They’re knocking on the door. A handful of Islamic militants, dressed in Iraqi military uniforms, attacked a base in the western Anbar province of Iraq early Friday morning, where around 400 American troops are stationed. The militants were killed by Iraqi forces before they could get anywhere close to U.S. personnel, but a Pentagon spokesperson acknowledged there’s “no question they are close to danger.” The attack comes amid news that ISIS has taken full control of al-Baghdadi, a town 15 kilometers (9 miles) from the base.
The Presidential Daily Brief
The family says the shooting of three young Muslims in North Carolina was a hate crime. Police say it might’ve been anger over a parking space. The FBI isn’t taking over, but they have announced they’re opening an “inquiry.” Obama isn’t saying enough, according to Turkish President Recep Tayyip Erdogan. The students’ funerals drew 5,000 attendees. The White House is awaiting the investigation’s results before commenting. But Erdogan, a devout Muslim concerned by perceived Islamophobia in the West, wants action now.
Call it healthy skepticism. European leaders have warned Putin to stick to yesterday’s ceasefire agreement for Ukraine or face new sanctions. Talks between Ukraine, Russia, Germany and France in Minsk culminated in a deal for demilitarization and prisoner exchanges, but fighting parties are still disputing how to disengage near the railway town of Debaltseve. The deal goes into effect on Sunday, but with renewed shelling today dampening spirits, U.S. officials are wise to be looking for “actions,” rather than just words.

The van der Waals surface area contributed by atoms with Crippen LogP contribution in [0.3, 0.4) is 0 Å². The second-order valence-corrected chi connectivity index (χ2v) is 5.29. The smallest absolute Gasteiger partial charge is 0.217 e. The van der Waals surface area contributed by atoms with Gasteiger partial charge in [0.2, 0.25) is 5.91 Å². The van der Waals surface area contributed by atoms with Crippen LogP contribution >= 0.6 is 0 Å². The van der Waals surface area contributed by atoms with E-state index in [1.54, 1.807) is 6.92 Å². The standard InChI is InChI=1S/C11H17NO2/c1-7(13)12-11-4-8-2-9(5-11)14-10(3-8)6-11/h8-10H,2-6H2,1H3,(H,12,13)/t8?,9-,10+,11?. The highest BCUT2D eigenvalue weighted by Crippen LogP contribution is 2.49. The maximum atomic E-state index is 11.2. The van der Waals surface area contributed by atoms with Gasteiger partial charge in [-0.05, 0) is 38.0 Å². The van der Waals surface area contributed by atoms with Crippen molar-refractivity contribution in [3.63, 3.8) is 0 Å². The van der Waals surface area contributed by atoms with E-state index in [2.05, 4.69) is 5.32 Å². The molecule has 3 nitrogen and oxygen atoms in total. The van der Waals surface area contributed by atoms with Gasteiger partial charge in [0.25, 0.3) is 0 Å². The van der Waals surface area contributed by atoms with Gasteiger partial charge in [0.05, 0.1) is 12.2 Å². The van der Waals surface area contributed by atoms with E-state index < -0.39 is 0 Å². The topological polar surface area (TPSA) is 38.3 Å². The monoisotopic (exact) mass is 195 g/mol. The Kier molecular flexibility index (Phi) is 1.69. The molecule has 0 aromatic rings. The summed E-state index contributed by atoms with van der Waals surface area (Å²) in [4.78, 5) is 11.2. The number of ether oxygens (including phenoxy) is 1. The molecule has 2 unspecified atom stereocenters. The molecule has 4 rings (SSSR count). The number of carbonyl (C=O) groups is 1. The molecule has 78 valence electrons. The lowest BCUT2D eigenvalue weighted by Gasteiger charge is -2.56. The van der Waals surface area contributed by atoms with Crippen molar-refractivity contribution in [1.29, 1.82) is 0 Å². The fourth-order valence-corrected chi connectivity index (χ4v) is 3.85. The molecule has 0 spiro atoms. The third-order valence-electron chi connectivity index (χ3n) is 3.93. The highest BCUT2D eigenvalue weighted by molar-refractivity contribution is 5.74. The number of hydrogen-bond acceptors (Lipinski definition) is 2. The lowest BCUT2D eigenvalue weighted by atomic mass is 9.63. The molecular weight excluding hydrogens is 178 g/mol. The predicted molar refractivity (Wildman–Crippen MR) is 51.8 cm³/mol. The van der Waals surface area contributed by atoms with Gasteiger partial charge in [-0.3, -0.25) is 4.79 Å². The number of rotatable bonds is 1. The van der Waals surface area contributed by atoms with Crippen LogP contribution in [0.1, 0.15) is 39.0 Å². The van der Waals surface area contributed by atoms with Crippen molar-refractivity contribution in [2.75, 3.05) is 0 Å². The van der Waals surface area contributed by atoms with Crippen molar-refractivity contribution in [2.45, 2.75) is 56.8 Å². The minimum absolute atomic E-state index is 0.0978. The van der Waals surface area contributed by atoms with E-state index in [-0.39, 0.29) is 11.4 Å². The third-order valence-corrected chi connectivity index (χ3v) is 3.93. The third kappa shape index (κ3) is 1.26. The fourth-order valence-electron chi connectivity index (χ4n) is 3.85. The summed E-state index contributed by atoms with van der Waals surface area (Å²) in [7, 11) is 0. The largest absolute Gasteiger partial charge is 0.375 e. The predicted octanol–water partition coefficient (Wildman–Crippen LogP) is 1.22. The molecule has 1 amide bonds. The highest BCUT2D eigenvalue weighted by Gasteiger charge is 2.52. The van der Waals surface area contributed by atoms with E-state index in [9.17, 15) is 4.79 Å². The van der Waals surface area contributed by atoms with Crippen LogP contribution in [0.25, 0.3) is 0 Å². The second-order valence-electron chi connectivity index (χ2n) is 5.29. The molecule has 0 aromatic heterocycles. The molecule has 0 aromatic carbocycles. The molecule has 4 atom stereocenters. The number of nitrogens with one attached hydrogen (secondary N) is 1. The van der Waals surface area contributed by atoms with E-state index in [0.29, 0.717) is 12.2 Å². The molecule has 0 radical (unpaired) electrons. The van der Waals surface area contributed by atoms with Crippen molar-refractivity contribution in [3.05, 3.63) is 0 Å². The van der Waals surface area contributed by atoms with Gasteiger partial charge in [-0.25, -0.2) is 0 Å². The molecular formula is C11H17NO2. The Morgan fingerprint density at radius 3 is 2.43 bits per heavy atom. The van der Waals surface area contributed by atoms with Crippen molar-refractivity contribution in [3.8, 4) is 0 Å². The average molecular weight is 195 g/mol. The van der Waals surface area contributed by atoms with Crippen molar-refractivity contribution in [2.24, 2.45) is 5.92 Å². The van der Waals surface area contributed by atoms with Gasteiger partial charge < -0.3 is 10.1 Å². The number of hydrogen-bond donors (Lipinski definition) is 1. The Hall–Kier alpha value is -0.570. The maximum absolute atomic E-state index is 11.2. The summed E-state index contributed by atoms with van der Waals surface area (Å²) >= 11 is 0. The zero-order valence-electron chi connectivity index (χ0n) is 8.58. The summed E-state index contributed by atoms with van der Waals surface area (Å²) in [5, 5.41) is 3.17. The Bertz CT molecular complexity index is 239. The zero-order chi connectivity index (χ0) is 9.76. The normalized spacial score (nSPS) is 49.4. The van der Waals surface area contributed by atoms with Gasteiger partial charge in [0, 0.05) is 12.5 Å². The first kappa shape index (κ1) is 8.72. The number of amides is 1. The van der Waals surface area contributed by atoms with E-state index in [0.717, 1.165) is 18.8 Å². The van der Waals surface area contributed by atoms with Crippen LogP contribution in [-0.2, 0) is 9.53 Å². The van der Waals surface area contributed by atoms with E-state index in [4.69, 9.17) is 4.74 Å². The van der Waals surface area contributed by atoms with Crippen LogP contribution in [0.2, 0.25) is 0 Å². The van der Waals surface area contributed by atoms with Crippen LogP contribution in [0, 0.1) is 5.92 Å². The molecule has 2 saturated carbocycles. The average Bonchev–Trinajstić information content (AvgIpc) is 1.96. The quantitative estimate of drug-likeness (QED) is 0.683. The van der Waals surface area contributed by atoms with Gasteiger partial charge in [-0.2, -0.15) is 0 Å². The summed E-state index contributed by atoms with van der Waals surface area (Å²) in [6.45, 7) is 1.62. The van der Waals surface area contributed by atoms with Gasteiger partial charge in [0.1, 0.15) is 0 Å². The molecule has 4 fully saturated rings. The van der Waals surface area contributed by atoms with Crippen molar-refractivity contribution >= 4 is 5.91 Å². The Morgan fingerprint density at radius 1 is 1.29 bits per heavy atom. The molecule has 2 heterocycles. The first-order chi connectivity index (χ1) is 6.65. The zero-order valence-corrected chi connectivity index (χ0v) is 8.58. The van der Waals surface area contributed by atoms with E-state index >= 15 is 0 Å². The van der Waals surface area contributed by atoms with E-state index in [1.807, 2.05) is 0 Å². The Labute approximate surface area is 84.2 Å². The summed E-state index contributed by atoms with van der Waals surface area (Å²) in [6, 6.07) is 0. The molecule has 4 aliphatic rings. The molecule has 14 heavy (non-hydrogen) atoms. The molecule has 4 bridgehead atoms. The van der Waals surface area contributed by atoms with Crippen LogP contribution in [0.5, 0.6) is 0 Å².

The 51-million strong republic can’t seem to get any peace. State media reported days of fighting between government forces and ethnic minority rebels this week has left 47 Myanmar soldiers dead. The report said Kokang rebels have been squaring off with the national army near the Chinese border, attacking a military base — government forces retaliated with airstrikes. The report couldn’t be verified and the rebels couldn’t be reached for comment, but the clashes are expected to stymie peace negotiations between the two factions. Beijing, meanwhile, is concerned by a possible influx of refugees and is calling for peace along the border.
His term has flat-lined. John Kitzhaber, a former emergency room doctor, announced he will step down as a criminal investigation into his most recent campaign and crumbling support from fellow Democrats have derailed his unprecedented fourth term in office. During the last election, his fiancée, Cylvia Hayes, may have violated ethics rules or criminal law by advising Kitzhaber on clean energy issues while also being a consultant in the field. Kitzhaber’s empty seat will be filled by Kate Brown, the current secretary of state, who will become the first openly bisexual governor in Oregon’s history.
Al Jazeera journalists leave Egyptian prison on bail. (The Guardian)
Obama visits California for cybersecurity summit. (USA Today)
U.S. military approves hormone therapy for Chelsea Manning. (USA Today)
Study: China produces a third of plastic ocean waste. (SCMP)
Amanda Knox plans to marry musician. (BBC)